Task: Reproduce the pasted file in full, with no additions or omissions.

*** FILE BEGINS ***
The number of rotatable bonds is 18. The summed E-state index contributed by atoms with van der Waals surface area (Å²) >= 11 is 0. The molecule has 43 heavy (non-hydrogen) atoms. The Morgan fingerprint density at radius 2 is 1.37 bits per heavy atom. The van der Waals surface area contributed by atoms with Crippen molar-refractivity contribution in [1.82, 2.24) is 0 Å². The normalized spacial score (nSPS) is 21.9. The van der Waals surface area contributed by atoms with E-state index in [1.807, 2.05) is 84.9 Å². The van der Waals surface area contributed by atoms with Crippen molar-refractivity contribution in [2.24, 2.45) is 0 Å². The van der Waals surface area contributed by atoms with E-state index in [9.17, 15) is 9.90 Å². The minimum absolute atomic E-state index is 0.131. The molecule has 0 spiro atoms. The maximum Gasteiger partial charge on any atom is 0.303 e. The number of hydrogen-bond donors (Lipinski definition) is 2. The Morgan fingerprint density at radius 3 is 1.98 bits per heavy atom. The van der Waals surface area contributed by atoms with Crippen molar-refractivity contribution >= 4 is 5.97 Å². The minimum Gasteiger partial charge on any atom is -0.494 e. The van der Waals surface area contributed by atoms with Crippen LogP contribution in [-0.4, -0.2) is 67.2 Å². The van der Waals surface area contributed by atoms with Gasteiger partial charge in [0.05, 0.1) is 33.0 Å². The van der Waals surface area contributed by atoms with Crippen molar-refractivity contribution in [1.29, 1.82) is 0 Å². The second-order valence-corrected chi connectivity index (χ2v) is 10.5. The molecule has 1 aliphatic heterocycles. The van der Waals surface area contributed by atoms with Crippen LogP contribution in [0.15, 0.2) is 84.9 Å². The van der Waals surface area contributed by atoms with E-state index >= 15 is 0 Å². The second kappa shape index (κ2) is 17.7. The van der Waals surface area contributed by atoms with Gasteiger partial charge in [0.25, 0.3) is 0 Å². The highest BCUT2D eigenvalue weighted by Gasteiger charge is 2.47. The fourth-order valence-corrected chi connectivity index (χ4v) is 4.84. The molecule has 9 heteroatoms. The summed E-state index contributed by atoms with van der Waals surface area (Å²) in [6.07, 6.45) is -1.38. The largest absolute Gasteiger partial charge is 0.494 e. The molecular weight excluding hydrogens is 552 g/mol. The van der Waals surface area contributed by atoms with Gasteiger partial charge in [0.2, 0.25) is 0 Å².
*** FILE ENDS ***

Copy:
The number of rotatable bonds is 18. The summed E-state index contributed by atoms with van der Waals surface area (Å²) >= 11 is 0. The molecule has 43 heavy (non-hydrogen) atoms. The Morgan fingerprint density at radius 2 is 1.37 bits per heavy atom. The van der Waals surface area contributed by atoms with Crippen molar-refractivity contribution in [1.82, 2.24) is 0 Å². The normalized spacial score (nSPS) is 21.9. The van der Waals surface area contributed by atoms with E-state index in [1.807, 2.05) is 84.9 Å². The van der Waals surface area contributed by atoms with Crippen molar-refractivity contribution in [2.24, 2.45) is 0 Å². The van der Waals surface area contributed by atoms with E-state index in [9.17, 15) is 9.90 Å². The minimum absolute atomic E-state index is 0.131. The molecule has 0 spiro atoms. The maximum Gasteiger partial charge on any atom is 0.303 e. The number of hydrogen-bond donors (Lipinski definition) is 2. The Morgan fingerprint density at radius 3 is 1.98 bits per heavy atom. The van der Waals surface area contributed by atoms with Crippen molar-refractivity contribution >= 4 is 5.97 Å². The minimum Gasteiger partial charge on any atom is -0.494 e. The van der Waals surface area contributed by atoms with Crippen LogP contribution in [-0.4, -0.2) is 67.2 Å². The van der Waals surface area contributed by atoms with Gasteiger partial charge in [0.05, 0.1) is 33.0 Å². The van der Waals surface area contributed by atoms with Crippen molar-refractivity contribution in [1.29, 1.82) is 0 Å². The second-order valence-corrected chi connectivity index (χ2v) is 10.5. The molecule has 1 aliphatic heterocycles. The van der Waals surface area contributed by atoms with Crippen LogP contribution in [0.15, 0.2) is 84.9 Å². The van der Waals surface area contributed by atoms with E-state index >= 15 is 0 Å². The second kappa shape index (κ2) is 17.7. The van der Waals surface area contributed by atoms with Gasteiger partial charge in [0.25, 0.3) is 0 Å². The highest BCUT2D eigenvalue weighted by Gasteiger charge is 2.47. The fourth-order valence-corrected chi connectivity index (χ4v) is 4.84. The molecule has 9 heteroatoms. The summed E-state index contributed by atoms with van der Waals surface area (Å²) in [6.07, 6.45) is -1.38. The largest absolute Gasteiger partial charge is 0.494 e. The molecular weight excluding hydrogens is 552 g/mol. The van der Waals surface area contributed by atoms with Gasteiger partial charge in [0.2, 0.25) is 0 Å².